2016 Canadian Infrastructure Report Card demonstrates need for strategic investment
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The 2016 Canadian Infrastructure Report Card released today, demonstrates the urgent need for sustained strategic infrastructure investment across Canadian municipalities, according to the Canadian Construction Association.
The 2016 report card found almost 60 per cent of Canada’s core public infrastructure, including bridges, roads, transit lines and water infrastructure, is owned and maintained by municipal governments and that one-third of that municipal infrastructure is in fair, poor or very poor condition.
The report card assesses the state of municipal roads and bridges, public transit, buildings, sport and recreation facilities, storm water, wastewater and potable water infrastructure. It shows current reinvestment levels are not meeting our infrastructure needs, and continuing down this path will result in a gradual decline of physical condition levels that will impact municipal services and increase repair costs in the future.
“Canada’s aging infrastructure is in need of considerable reinvestment,” said Michael Atkinson, CCA president. “While it’s important to invest in a new addition to your house if you need the space, you can’t do it and neglect the leaky roof on the existing home. In the end, you need to do both to ensure the value of the home is retained.”
The time is now for all levels of government to play a role in supporting municipal infrastructure and in responding to new needs such as population and economic growth, climate change and extreme weather, and new regulations like the federal wastewater standards. There is also an urgent need to invest in and renew local infrastructure. CCA believes governments have to take action to address the lagging rate of investment in rehabilitation and maintenance to ensure that existing assets continue to meet the needs of Canadians.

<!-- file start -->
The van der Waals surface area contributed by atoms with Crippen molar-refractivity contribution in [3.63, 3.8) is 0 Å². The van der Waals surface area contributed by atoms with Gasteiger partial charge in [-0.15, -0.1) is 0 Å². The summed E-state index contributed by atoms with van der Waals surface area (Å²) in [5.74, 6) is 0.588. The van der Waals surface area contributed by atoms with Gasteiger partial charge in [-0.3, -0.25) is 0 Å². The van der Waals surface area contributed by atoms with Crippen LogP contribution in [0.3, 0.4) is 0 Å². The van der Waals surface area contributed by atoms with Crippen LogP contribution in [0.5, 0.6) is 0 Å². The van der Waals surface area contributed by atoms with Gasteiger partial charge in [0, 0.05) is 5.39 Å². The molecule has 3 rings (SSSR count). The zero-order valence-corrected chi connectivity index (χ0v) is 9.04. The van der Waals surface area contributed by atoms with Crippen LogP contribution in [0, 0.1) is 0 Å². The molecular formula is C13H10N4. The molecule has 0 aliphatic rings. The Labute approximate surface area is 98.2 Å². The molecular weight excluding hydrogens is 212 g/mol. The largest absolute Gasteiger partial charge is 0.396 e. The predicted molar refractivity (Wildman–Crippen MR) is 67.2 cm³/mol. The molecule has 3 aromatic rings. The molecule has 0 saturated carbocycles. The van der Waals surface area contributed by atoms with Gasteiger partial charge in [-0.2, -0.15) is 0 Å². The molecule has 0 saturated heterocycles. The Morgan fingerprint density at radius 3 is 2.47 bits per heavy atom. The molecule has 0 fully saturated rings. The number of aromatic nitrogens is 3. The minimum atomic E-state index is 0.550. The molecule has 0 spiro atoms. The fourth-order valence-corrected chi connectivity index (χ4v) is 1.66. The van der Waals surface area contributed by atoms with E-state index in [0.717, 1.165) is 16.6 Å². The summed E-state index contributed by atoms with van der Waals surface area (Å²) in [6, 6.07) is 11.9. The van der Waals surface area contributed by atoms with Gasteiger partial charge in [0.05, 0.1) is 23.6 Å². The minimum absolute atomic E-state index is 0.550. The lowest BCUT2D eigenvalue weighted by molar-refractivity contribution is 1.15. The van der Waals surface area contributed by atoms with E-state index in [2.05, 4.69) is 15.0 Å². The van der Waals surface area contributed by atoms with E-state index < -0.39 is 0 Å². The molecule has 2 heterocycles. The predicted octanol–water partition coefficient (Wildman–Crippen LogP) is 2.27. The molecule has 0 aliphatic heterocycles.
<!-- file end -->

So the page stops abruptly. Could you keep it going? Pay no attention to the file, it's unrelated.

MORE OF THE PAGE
The report card is the continuation of a collaboration struck in 2012 between the CCA, the Canadian Public Works Association (CPWA), the Canadian Society for Civil Engineering (CSCE) and the Federation of Canadian Municipalities (FCM). The 2016 edition also received support from the Canadian Urban Transit Association (CUTA) as well as the Federal-Provincial/Territorial Sport, Physical Activity and Recreation Committee. The information used in the study was collected using a voluntary survey distributed to the nearly 2,000 municipalities across Canada.
Report Card Excerpt
Increasing reinvestment rates will stop the deterioration of municipal infrastructure. The 2016 Canadian Infrastructure Report Card found that rates of reinvestment are lower than targets recommended by asset management practitioners. The rate can vary based on factors such as the age of the infrastructure, the level of service and risk tolerance. The values provided are based on the experience of municipal asset management practitioners and are intended to be informative in nature. Roads and sidewalks, storm water, and sport and recreation infrastructure presented the largest gaps in terms of current and target rates of reinvestment, with water systems-related facilities not far behind.
CCA and partner organizations involved in the development of the report card are making the results available publicly so that it may inform ongoing work for decision makers at all levels of government and industry. CCA is pleased with the major infrastructure commitments made by the new Liberal government and looks forward to federal infrastructure investment in municipal public infrastructure in communities across the country.